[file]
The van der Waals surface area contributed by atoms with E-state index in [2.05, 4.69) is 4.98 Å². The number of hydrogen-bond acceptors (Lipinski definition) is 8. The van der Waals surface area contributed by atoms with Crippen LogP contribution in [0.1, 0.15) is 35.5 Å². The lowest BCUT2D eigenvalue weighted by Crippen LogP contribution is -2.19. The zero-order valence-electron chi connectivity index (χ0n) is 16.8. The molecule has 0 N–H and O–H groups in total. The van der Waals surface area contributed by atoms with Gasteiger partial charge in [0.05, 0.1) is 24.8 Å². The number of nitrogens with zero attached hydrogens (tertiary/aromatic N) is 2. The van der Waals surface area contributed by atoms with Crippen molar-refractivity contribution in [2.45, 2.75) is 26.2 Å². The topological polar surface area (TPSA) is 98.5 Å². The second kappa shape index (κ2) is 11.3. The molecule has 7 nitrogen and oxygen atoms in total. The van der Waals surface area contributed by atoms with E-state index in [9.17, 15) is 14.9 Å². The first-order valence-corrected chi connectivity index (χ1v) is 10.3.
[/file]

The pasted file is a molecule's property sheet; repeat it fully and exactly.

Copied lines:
The van der Waals surface area contributed by atoms with E-state index in [2.05, 4.69) is 4.98 Å². The number of hydrogen-bond acceptors (Lipinski definition) is 8. The van der Waals surface area contributed by atoms with Crippen LogP contribution in [0.1, 0.15) is 35.5 Å². The lowest BCUT2D eigenvalue weighted by Crippen LogP contribution is -2.19. The zero-order valence-electron chi connectivity index (χ0n) is 16.8. The molecule has 0 N–H and O–H groups in total. The van der Waals surface area contributed by atoms with Gasteiger partial charge in [0.05, 0.1) is 24.8 Å². The number of nitrogens with zero attached hydrogens (tertiary/aromatic N) is 2. The van der Waals surface area contributed by atoms with Crippen molar-refractivity contribution in [2.45, 2.75) is 26.2 Å². The topological polar surface area (TPSA) is 98.5 Å². The second kappa shape index (κ2) is 11.3. The molecule has 7 nitrogen and oxygen atoms in total. The van der Waals surface area contributed by atoms with E-state index in [9.17, 15) is 14.9 Å². The first-order valence-corrected chi connectivity index (χ1v) is 10.3.